I love standing around, preferably in a bar, listening to a couple of well-respected, high-class union lawyers talk about a problem employees are having.  More than a few times in my career it has caused me to silently ask myself, “Well, why not try this?”  I had one of those moments last week in the mid-tavern discussion.  Thanks to some political operatives at OPM a federal manager can order a GS-7 employee to do GS-9, 11, 12 or even higher-level work and never pay the employee more than the GS-7 salary.  That could go on for months, years or decades and all the current case law permits a fed to do about it is to get paid at the higher rate for no more than 120 days out of every 365.  Even then, only those feds under a collective bargaining agreement that mandated payment would get it. But then I had a thought.

To begin, an OPM regulation requires managers to use a competitive promotion process if they want to detail an employee into a higher-graded job for more than 120 days. 5 CFR 335.103(c)(ii) states:

Details for more than 120 days to a higher-grade position or to a position with higher promotion potential (prior service during the preceding 12 months under noncompetitive details to higher graded positions and noncompetitive time-limited promotions counts toward the 120-day total)

But like any regulation, that raises the question of what happens when that regulation is violated, e.g., where a supervisor just starts shifting the casework of a recently retired GS-9 employee to a GS-7 because there is a hiring freeze and no authority to fill the GS-9 vacancy.  Given that it was the manager who decided to make the GS-7 employee do the GS-9 work for months and months, you might be thinking that the supervisor is the one who would be penalized. But that would be wrong according to the folks in the Bizzaro World of OPM.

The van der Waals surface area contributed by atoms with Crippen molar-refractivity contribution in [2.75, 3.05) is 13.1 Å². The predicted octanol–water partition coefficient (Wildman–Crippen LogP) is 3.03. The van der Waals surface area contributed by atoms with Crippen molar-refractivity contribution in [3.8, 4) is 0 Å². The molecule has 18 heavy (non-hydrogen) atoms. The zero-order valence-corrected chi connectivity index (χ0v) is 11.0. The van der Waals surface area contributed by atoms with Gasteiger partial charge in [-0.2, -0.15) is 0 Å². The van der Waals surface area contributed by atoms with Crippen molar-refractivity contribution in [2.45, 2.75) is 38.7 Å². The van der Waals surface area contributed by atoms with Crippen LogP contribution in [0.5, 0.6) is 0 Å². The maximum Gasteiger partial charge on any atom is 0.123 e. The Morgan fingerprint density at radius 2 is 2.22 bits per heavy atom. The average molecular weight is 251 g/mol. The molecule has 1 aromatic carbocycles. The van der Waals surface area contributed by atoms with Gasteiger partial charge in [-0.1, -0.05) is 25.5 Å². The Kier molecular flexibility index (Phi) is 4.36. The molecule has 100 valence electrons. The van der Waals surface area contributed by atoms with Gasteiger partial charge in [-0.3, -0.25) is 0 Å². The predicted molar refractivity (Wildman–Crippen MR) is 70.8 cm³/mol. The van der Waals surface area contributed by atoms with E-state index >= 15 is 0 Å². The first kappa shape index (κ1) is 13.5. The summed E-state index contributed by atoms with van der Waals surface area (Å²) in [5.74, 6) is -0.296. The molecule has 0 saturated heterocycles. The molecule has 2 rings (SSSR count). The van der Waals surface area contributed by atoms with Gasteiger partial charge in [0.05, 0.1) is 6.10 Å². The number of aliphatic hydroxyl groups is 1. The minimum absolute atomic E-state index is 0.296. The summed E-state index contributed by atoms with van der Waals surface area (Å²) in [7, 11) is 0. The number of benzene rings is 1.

Let’s assume the manager did detail the GS-7 employee to do the now-retired GS-9’s work without temporarily promoting her.  Let’s also assume that after she had been in the job for 11 months waiting for the agency to announce a competitive GS-9 vacancy she filed a grievance. She asked to be retroactively paid at the GS-9 level.  Under a good collective bargaining agreement, she would be entitled to four months or 120 days of retroactive pay, but she would have to forfeit any claim to the remaining 7 months she did the higher-graded work because OPM says so.

In other words, even though the manager assigned her the higher-graded work without running a competitive action and even though the agency got its GS-9 level cases completed without breaking its hiring freeze, and even though the members of the public behind those GS-9 cases got their claims addressed, it is the employee who must pay the penalty. To add insult to injury, by forfeiting the right to the higher-graded pay after 120 days the employee gives the manager immunity from prosecution. Had the OPM not taken steps to stop the employee’s higher pay at 120 days, agencies would have had to pay the employee and that could have meant the manager who assigned the higher-graded work committed a prohibited personnel practice, making him or her liable for discipline and a fine.

Given that nothing in the OPM regulation prohibits the employee from receiving back pay when the reg is violated, you might be asking why no back pay.  The answer is that way back in 2004 during one of those political administrations that was anti-union, anti-employee and anti-common sense, FLRA, also plagued by anti-employee, etc. sentiment at the time, asked OPM what the regulation meant. OPM replied in an advisory opinion that, although not specified, the reg prohibited an employee from receiving back pay beyond 120 days no matter how much higher-graded work a supervisor heaped on her.  See Veteran Affairs, SC, and NAGE, 60 FLRA 46 (2004).  Consequently, today FLRA enforces that advisory opinion by cutting off back pay at 120 days-and it has been that way for almost two decades.